Leslie Wilcox, Sentinel, maquette

Joseph Wheelwright, Loving Stones

Andy Zimmermann, Liminal Bloom

Monday, April 1, 2013

Tiger Mothers

For Convergence: the Boston Sculptors Gallery 20th anniversary exhibition on the Christian Science Plaza, I made a proposal to create a Tiger Mother figure. This figure was inspired in part by the book 'Battle Hymn of the Tiger Mother' by Amy Chua. In the book she talks about raising two daughters, one in a traditional way, and one in a more laid back manner. Since The First Church of Christ Scientist invited me to make two figures for Convergence, that would be installed at  each end of the stone seat ring near the fountain, I wanted to site them facing one another on the plaza, or standing guard like sentinels, facing forward, in the open, since sculpture is best viewed in the round. Taking inspiration from the book, one figure would be a white tiger with black stripes, and one would be a white tiger with red stripes, symbolizing the two themes about mothering, tradition and love. Tiger Mothers embody the idea that one has to be a different parent to each one of one's kids, because each child is unique.

The stripes were painted on with spray paint, since this was an urban setting. After I painted the striped, I realized they also symbolized stretch marks, and the tribe of women mothers. The stripes also reference the scientific word "streak" for a group of tigers. On the cheeks of each figure, I inscribed the Chinese characters for Tiger and Mother, since in the wild, when scientists identify tigers, they describe their markings as caligraphy. I thought I would paint the Tiger character on the right cheek of each figure, and the Mother character on the left cheek of each one, since you would read left to right, and facing the Tiger Mother figures, the Tiger character would be on the left, and the Mother character would be on the right.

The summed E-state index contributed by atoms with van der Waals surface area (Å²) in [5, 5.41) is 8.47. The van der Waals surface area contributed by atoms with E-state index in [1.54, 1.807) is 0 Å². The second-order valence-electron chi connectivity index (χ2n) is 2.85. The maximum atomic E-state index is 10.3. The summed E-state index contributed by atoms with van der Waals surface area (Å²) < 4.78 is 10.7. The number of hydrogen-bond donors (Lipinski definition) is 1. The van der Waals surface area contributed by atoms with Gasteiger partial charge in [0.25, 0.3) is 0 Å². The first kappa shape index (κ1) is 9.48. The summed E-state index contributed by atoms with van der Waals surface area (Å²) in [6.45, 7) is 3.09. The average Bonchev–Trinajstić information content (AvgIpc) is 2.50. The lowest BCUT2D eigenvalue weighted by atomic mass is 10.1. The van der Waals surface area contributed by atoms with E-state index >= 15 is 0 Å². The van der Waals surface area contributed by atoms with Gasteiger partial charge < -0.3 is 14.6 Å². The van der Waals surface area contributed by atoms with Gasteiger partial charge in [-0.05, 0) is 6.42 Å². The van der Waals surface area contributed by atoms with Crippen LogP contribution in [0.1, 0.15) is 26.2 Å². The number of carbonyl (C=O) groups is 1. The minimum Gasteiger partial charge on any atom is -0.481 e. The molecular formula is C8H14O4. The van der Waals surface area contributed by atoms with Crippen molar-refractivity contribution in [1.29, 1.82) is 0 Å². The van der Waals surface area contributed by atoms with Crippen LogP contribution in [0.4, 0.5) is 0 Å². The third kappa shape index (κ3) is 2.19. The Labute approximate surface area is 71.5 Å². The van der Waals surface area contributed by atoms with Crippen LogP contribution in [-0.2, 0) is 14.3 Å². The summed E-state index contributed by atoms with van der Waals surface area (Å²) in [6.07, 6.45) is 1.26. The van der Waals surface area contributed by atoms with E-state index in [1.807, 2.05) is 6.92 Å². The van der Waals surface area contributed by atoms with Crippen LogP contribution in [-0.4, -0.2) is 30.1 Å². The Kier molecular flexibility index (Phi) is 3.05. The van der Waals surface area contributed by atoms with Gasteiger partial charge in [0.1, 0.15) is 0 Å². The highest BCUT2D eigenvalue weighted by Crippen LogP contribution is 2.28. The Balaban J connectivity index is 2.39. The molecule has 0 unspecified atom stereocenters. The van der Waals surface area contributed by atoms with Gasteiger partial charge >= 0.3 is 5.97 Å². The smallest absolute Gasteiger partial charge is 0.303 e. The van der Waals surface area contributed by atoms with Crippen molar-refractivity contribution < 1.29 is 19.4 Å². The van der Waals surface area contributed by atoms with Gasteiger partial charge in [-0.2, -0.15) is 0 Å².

As to the proportions of my figures, as you can see below, the Tiger Mother, maquette is a wood sculpture, that has a very warm , maternal feeling. I used this as a model for the larger creations in styrofoam that were covered in cement.

The bases were made out of wood, approx 4'x4'. The bases were painted to match the sculptures, one black, one red. The black and white tiger was mounted on the red base, and the red and white tiger was mounted on the black base, since tradition and love are intertwined with mother hood, which these sentinels imply. In two dimensions, the red tiger has black stripes and the black tiger has red stripes, but the sculptures posed more challenges to resolve.

Inspired by the Mother Church, Tiger Mothers, stood guard opposite one another at the Children’s fountain on the Christian Science Plaza from May-October 2013. Fierce and protective as wild animals, but loving, warm and human, these sentinels are a tribute to Amy Chua’s recent book, The Battle Hymn of the Tiger Mother.